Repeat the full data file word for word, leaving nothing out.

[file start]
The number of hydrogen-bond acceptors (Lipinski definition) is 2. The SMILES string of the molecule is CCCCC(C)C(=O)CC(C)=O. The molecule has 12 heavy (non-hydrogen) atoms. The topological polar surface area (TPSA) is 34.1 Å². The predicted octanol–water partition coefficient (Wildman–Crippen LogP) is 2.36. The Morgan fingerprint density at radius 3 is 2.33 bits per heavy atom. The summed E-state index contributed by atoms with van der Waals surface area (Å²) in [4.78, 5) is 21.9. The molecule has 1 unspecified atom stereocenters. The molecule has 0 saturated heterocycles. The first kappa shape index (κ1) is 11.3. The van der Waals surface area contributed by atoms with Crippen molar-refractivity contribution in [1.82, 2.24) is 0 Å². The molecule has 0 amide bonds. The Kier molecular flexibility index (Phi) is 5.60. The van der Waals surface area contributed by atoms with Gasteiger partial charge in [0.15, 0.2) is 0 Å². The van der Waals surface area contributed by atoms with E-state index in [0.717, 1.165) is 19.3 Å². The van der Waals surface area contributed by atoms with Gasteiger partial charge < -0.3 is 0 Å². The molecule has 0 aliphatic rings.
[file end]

The number of hydrogen-bond acceptors (Lipinski definition) is 2. The SMILES string of the molecule is CCCCC(C)C(=O)CC(C)=O. The molecule has 12 heavy (non-hydrogen) atoms. The topological polar surface area (TPSA) is 34.1 Å². The predicted octanol–water partition coefficient (Wildman–Crippen LogP) is 2.36. The Morgan fingerprint density at radius 3 is 2.33 bits per heavy atom. The summed E-state index contributed by atoms with van der Waals surface area (Å²) in [4.78, 5) is 21.9. The molecule has 1 unspecified atom stereocenters. The molecule has 0 saturated heterocycles. The first kappa shape index (κ1) is 11.3. The van der Waals surface area contributed by atoms with Crippen molar-refractivity contribution in [1.82, 2.24) is 0 Å². The molecule has 0 amide bonds. The Kier molecular flexibility index (Phi) is 5.60. The van der Waals surface area contributed by atoms with Gasteiger partial charge in [0.15, 0.2) is 0 Å². The van der Waals surface area contributed by atoms with E-state index in [0.717, 1.165) is 19.3 Å². The van der Waals surface area contributed by atoms with Gasteiger partial charge < -0.3 is 0 Å². The molecule has 0 aliphatic rings.